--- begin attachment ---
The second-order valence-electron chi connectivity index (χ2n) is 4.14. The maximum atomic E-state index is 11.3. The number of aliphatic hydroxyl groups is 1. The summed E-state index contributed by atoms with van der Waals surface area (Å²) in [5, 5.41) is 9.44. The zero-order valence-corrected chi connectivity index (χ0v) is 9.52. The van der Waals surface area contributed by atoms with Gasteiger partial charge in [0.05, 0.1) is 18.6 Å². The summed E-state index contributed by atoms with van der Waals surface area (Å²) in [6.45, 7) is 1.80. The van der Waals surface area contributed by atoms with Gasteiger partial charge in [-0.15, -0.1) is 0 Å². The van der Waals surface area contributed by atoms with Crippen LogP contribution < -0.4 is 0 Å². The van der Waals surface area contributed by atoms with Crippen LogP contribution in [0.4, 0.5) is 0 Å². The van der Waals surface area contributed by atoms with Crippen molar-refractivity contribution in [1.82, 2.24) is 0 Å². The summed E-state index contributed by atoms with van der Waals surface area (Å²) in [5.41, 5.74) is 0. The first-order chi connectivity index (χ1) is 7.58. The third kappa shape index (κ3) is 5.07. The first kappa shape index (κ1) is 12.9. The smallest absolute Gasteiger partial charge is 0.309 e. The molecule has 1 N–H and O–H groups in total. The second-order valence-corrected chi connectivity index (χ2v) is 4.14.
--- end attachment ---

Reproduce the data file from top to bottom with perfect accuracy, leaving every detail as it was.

The second-order valence-electron chi connectivity index (χ2n) is 4.14. The maximum atomic E-state index is 11.3. The number of aliphatic hydroxyl groups is 1. The summed E-state index contributed by atoms with van der Waals surface area (Å²) in [5, 5.41) is 9.44. The zero-order valence-corrected chi connectivity index (χ0v) is 9.52. The van der Waals surface area contributed by atoms with Gasteiger partial charge in [0.05, 0.1) is 18.6 Å². The summed E-state index contributed by atoms with van der Waals surface area (Å²) in [6.45, 7) is 1.80. The van der Waals surface area contributed by atoms with Gasteiger partial charge in [-0.15, -0.1) is 0 Å². The van der Waals surface area contributed by atoms with Crippen LogP contribution < -0.4 is 0 Å². The van der Waals surface area contributed by atoms with Crippen LogP contribution in [0.4, 0.5) is 0 Å². The van der Waals surface area contributed by atoms with Crippen molar-refractivity contribution in [1.82, 2.24) is 0 Å². The summed E-state index contributed by atoms with van der Waals surface area (Å²) in [5.41, 5.74) is 0. The first-order chi connectivity index (χ1) is 7.58. The third kappa shape index (κ3) is 5.07. The first kappa shape index (κ1) is 12.9. The smallest absolute Gasteiger partial charge is 0.309 e. The molecule has 1 N–H and O–H groups in total. The second-order valence-corrected chi connectivity index (χ2v) is 4.14.